Originally Posted by HDPERSON
I thought forums were for sharing experiences not for agendas. If you feel that cheap cables are the same as expensive ones (for monster I might agree) then that is your decision, but not mine.
Places like Best Buy will take a cable back, if it doesn't suit your needs, I did it with monster 1000.
Calm down please.
I'm actually quite calm - this is more amusing to me than upsetting although I have to admit a bit of annoyance that I can't explain things in a way you'll actually (be able to) understand.
If we just for a second assume you are correct, it means the following:
1) Bits are being changed inside the cable. HDMI only sends digital data, therefore the bits must be changing.
2) The bit changes are actually performing something constructive rather than generating errors
3) Any error correction bits as well as the encryption scheme is being modified in such a way as to allow the transmission to produce a valid picture with the modified bits
But, again, if we agree with you, then that leads to some interesting possibilities. Since cables shrink and flex differently at different temperatures, wouldn't a colder HDMI cable then produce a different (and possibly better) result? Shouldn't you therefore always try to keep the entire HDMI cable at a constant temperature throughout? I would think above freezing would be required but as cold as possible to reduce the friction of the 0s trying to get through the cable. Perhaps string the HDMI cable with cooling coils?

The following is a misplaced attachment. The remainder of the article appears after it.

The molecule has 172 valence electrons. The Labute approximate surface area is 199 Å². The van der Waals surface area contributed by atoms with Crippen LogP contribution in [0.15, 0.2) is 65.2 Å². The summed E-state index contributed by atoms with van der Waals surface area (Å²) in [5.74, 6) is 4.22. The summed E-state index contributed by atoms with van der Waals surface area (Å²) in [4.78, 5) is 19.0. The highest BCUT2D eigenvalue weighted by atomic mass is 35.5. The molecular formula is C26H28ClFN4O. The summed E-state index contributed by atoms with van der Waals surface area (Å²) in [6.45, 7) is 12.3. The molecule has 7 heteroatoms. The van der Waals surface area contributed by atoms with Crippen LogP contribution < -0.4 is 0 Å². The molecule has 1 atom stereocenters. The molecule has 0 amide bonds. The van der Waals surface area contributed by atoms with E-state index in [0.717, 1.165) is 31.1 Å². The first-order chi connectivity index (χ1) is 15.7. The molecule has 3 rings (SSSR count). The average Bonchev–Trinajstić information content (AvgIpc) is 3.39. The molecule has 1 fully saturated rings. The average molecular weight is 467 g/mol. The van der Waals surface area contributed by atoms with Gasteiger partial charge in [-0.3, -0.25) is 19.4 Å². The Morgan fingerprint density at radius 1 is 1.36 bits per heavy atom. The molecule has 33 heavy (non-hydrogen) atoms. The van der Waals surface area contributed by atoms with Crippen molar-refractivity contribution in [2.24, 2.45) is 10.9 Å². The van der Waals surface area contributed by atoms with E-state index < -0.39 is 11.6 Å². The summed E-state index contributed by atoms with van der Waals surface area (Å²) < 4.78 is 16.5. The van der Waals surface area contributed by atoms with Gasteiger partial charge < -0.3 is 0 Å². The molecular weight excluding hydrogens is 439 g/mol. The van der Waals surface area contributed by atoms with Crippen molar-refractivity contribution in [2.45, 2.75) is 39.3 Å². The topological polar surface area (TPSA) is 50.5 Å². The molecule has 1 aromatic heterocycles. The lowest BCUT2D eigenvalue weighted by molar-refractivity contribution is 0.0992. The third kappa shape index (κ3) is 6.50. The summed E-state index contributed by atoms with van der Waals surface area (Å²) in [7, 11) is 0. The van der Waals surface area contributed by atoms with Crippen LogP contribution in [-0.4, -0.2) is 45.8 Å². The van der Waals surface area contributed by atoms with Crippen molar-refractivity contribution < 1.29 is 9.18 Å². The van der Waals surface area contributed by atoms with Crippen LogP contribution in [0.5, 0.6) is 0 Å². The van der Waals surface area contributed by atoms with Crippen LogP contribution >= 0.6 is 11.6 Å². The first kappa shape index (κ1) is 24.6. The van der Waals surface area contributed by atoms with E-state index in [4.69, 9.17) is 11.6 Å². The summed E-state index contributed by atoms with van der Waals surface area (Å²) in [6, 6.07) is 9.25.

Would the direction of the cable in the Earth's magnetic field also affect the 1s and 0s? Wouldn't you want the 1s to be polarized horizontally so that they make it through the cable easier? So there should be a noticible effect is the cable is horizontal versus vertically oriented as well as whether the cable runs North-to-South or if it runs East-to-West. Based on the some recent analysis and some AB tests with friends, the best orientation seems to be North By Northwest. My friend George Kaplan strongly agreed with that assessment.
Also I believe if you reduce the effects of blue light frequencies on the cable it would also help your Blu-Ray player. So, using a blue magic marker to coat the cable insulator so blue light is reflected away would therefore provide less interference for a transmission to a Blu-Ray player. Of course for DVDs you would want use a red magic marker.
Yes, the internet is a haven for people who can spout opinions without a shred of evidence to support their claims. Unfortunately that leaves readers with the task of find out what is true and what is false. That is fine, except when someone tries to convince people to spend more money without trying to back-up the claim. It really is the modern day equivalent of the snake oil salesman from the late-1800s trying to cure diseases by selling liquids that had no medicinal powers.
Gotta run - Elvis is calling me from Mars and he hates being put on hold. Keep letting us know about that data you have. I'm sure it will be mind-bending!
BTW, I laughed my way through the WHAT HIFI reviews. The HDMI cable reviews were some of the most nonsensical reviews I've read. Thanks for the good laugh!!!